On July 19, 2017, the SEC announced settled administrative proceedings against KMS Financial Services, Inc. (KMS), a Seattle, Washington-based investment adviser, for failing to disclose to its advisory clients that it received revenue from a third-party broker-dealer (the Clearing Broker) for certain mutual fund investments that KMS selected for its advisory clients, and that it failed to seek best execution for its advisory clients.
According to the SEC order, since at least 2002, the Clearing Broker agreed to share with KMS certain revenues that the Clearing Broker received from the mutual funds in the Clearing Broker’s no-transaction-fee mutual fund program (the NTF Program). As part of the NTF Program, the SEC alleged that the Clearing Broker waived the transaction fees it and KMS would otherwise charge clients, and instead KMS would get a percentage of revenues that the Clearing Broker received from the mutual funds in the NTF Program. The SEC alleged that these payments provided a financial incentive for KMS to favor the mutual funds in the NTF Program over other investments when giving investment advice to its advisory clients and thus created a conflict of interest.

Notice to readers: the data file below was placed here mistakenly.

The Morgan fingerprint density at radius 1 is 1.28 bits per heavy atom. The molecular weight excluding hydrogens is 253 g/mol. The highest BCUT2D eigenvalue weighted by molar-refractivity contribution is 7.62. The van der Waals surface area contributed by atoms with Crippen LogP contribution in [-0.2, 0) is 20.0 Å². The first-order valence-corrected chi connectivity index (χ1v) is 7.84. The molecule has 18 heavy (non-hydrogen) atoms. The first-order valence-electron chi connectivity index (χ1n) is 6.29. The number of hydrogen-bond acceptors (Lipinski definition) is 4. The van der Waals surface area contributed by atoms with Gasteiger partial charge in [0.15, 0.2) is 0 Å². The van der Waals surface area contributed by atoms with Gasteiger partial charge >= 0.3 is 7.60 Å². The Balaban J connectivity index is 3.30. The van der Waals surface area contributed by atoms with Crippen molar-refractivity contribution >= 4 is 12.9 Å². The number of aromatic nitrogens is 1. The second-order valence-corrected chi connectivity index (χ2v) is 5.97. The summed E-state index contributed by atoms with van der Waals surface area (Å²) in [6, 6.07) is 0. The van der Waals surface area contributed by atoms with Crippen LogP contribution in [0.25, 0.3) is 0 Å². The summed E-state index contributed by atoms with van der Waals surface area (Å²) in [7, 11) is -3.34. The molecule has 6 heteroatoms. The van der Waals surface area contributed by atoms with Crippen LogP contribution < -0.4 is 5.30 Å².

The SEC order also states that, in 2014, KMS negotiated a reduction in execution and clearing costs paid to the Clearing Broker but that KMS neither passed on the reduction in brokerage costs to its advisory clients nor evaluated whether its clients were obtaining best execution. In addition, the SEC alleged that, in its Form ADV, KMS made inaccurate statements concerning best execution and omitted disclosure of compensation it received through the NTF Program.
As a result of the foregoing conduct and related compliance and disclosure failures described in the SEC order, the SEC found that KMS violated: (1) Section 206(2) of the Investment Advisers Act of 1940, which prohibits investment advisers from directly or indirectly engaging in any transaction, practice or course of business that operates as a fraud or deceit upon a client or prospective client; (2) Section 206(4) of the Advisers Act and Rule 206(4)-7 thereunder, which require, among other things, that a registered investment adviser adopt and implement written policies and procedures reasonably designed to prevent violation of the Advisers Act and the rules thereunder by the adviser and its supervised persons; and (3) Section 207 of the Advisers Act, which makes it unlawful for any person to make any untrue statement of a material fact in any registration application or report filed with the SEC, or to omit to state in any such application or report any material fact which is required to be stated therein.
Without admitting or denying the SEC’s findings, KMS agreed to pay disgorgement of $382,568.64, prejudgment interest of $69,518.43 and a civil money penalty of $100,000. KMS also agreed to cease and desist from committing or causing any violations and any future violations of the statute and rules cited in the SEC order and was censured. Lastly, KMS agreed to provide certain notices about the SEC order to its advisory clients on its website homepage, in its Form ADV brochures and in its September 30, 2017 quarterly statement from the Clearing Broker to KMS advisory clients, and to certify that it provided such notices.